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Price Sensitivity of Residential Energy Consumption in Norway

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    The main aim of this paper is to test the stability of the results of a model which focus on the relationship between the choice of heating equipment and the residential energy consumption. The results for the income and energy price variables are of special interest. Stability in the time dimension is tested by applying the model on micro data for each of the years 1993, 1994 and 1995. The parameter estimates are stable within a 95 per cent confidence interval. However, the estimated impact of the energy price variable on energy consumption is considerably weaker in 1994 than in 1993 and 1995. The results for two different income groups in the pooled data set are also subject to stability testing. The energy price sensitivity in residential energy consumption is found to be higher for high-income households than for low-income households.

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    File URL: http://www.ssb.no/a/publikasjoner/pdf/DP/dp232.pdf
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    Paper provided by Statistics Norway, Research Department in its series Discussion Papers with number 232.

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    Date of creation: Sep 1998
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    Handle: RePEc:ssb:dispap:232
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    1. Yamasaki, Eiji & Tominaga, Norio, 1997. "Evolution of an aging society and effect on residential energy demand," Energy Policy, Elsevier, vol. 25(11), pages 903-912, September.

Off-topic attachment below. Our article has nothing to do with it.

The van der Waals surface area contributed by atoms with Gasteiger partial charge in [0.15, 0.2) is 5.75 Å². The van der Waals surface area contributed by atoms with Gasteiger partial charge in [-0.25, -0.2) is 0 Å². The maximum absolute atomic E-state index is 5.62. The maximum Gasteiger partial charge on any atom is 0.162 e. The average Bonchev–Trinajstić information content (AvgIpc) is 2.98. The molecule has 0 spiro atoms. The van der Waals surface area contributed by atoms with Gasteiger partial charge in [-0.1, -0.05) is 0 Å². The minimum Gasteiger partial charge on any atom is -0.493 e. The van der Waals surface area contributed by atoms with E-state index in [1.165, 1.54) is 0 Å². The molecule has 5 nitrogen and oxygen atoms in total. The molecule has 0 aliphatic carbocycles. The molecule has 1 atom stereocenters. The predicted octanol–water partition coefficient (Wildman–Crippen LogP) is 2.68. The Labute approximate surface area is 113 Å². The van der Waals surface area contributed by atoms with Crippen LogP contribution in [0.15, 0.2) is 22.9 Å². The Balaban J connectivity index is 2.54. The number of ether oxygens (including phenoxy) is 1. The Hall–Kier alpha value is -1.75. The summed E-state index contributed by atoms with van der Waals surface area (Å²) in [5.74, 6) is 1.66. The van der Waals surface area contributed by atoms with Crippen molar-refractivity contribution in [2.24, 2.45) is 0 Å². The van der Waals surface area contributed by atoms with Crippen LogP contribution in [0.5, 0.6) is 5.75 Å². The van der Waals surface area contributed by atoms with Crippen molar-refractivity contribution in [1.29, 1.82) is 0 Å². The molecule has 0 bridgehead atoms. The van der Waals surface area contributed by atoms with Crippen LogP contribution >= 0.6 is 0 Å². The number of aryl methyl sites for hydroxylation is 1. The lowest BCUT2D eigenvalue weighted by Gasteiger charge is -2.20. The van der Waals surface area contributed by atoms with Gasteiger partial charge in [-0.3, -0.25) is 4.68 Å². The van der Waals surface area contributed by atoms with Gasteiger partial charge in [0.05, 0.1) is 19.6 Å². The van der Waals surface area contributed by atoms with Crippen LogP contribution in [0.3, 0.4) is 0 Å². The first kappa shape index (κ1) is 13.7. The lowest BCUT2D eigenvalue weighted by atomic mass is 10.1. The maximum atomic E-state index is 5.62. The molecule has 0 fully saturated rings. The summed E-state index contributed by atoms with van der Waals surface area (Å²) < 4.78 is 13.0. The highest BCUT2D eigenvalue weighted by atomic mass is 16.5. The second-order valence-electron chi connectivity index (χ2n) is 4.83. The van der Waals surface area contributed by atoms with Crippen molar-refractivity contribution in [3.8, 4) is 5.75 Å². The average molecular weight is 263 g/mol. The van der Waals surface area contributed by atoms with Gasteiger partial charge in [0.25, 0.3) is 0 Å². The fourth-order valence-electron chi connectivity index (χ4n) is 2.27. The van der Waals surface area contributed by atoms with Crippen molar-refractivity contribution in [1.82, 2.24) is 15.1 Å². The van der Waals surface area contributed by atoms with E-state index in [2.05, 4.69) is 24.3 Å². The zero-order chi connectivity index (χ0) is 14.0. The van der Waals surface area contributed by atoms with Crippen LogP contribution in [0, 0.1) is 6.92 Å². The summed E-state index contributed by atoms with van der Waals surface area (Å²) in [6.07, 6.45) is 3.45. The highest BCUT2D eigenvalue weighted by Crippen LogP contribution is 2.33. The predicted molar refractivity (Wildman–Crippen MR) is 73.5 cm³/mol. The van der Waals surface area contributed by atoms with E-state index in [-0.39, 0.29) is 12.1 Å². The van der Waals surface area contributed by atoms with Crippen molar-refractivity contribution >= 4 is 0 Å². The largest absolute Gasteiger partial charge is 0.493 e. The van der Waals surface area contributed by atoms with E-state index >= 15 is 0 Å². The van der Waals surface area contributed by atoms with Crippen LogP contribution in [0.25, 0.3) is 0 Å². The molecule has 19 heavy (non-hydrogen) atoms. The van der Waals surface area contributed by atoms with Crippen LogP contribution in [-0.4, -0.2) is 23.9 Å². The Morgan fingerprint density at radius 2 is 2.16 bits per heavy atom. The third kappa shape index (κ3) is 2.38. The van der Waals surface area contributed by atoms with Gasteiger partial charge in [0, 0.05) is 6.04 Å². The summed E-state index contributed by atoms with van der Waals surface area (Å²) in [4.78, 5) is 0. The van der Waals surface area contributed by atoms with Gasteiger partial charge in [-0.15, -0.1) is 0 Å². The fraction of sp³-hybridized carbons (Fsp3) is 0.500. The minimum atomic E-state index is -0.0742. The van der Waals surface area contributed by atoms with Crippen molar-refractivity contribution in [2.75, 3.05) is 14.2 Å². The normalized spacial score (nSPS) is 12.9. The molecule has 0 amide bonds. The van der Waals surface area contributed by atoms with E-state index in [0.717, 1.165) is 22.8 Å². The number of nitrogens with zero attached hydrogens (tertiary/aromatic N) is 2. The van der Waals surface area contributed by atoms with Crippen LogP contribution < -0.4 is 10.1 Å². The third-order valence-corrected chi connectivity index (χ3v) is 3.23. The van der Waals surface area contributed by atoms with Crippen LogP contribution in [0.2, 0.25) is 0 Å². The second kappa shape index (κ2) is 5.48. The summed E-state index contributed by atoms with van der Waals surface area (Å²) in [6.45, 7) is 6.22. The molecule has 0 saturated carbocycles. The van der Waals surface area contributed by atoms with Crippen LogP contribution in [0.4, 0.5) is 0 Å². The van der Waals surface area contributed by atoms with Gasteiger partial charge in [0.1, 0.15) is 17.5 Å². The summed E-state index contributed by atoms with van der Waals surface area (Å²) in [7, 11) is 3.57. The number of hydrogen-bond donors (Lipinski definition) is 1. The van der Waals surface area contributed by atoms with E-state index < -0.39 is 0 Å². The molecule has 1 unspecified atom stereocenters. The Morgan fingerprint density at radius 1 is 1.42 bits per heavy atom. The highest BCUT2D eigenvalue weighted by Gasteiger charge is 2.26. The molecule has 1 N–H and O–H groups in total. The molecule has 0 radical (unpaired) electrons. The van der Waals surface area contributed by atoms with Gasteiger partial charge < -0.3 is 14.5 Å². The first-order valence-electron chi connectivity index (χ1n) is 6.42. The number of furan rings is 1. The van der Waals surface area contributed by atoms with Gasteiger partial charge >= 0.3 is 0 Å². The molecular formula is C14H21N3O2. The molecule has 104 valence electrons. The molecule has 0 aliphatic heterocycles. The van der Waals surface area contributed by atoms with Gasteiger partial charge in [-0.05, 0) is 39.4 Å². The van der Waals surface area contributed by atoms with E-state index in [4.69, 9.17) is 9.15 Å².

2. Jean-Thomas Bernard & Denis Bolduc & Donald Belanger, 1996. "Quebec Residential Electricity Demand: A Microeconometric Approach," Canadian Journal of Economics, Canadian Economics Association, vol. 29(1), pages 92-113, February.
    3. Henley, Andrew & Peirson, John, 1998. "Residential energy demand and the interaction of price and temperature: British experimental evidence," Energy Economics, Elsevier, vol. 20(2), pages 157-171, April.
    4. Dubin, Jeffrey A & McFadden, Daniel L, 1984. "An Econometric Analysis of Residential Electric Appliance Holdings and Consumption," Econometrica, Econometric Society, vol. 52(2), pages 345-62, March.
    5. Garbacz, Christopher, 1983. "A model of residential demand for electricity using a national household sample," Energy Economics, Elsevier, vol. 5(2), pages 124-128, April.
    6. Baker, Paul & Blundell, Richard & Micklewright, John, 1989. "Modelling Household Energy Expenditures Using Micro-data," Economic Journal, Royal Economic Society, vol. 99(397), pages 720-38, September.
    7. M.F. Morss & J.L. Small, 1989. "Deriving Electricity Demand Elasticities from a Simulation Model," The Energy Journal, International Association for Energy Economics, vol. 0(Number 3), pages 51-76.
    8. Runa Nesbakken, 1998. "Residential Energy Consumption for Space Heating in Norwegian Households A Discrete-Continuous Choice Approach," Discussion Papers 231, Statistics Norway, Research Department.
    9. Jerry A. Hausman, 1979. "Individual Discount Rates and the Purchase and Utilization of Energy-Using Durables," Bell Journal of Economics, The RAND Corporation, vol. 10(1), pages 33-54, Spring.
    10. E. Raphael Branch, 1993. "Short Run Income Elasticity of Demand for Residential Electricity Using Consumer Expenditure Survey Data," The Energy Journal, International Association for Energy Economics, vol. 0(Number 4), pages 111-122.
    11. Rudolf K.-H. Dennerlein, 1987. "Residential Demand for Electrical Appliances and Electricity in the Federal Republic of Germany," The Energy Journal, International Association for Energy Economics, vol. 0(Number 1), pages 69-86.
    12. Poyer, David A. & Henderson, Lenneal & Teotia, Arvind P. S., 1997. "Residential energy consumption across different population groups: comparative analysis for Latino and non-Latino households in USA," Energy Economics, Elsevier, vol. 19(4), pages 445-463, October.
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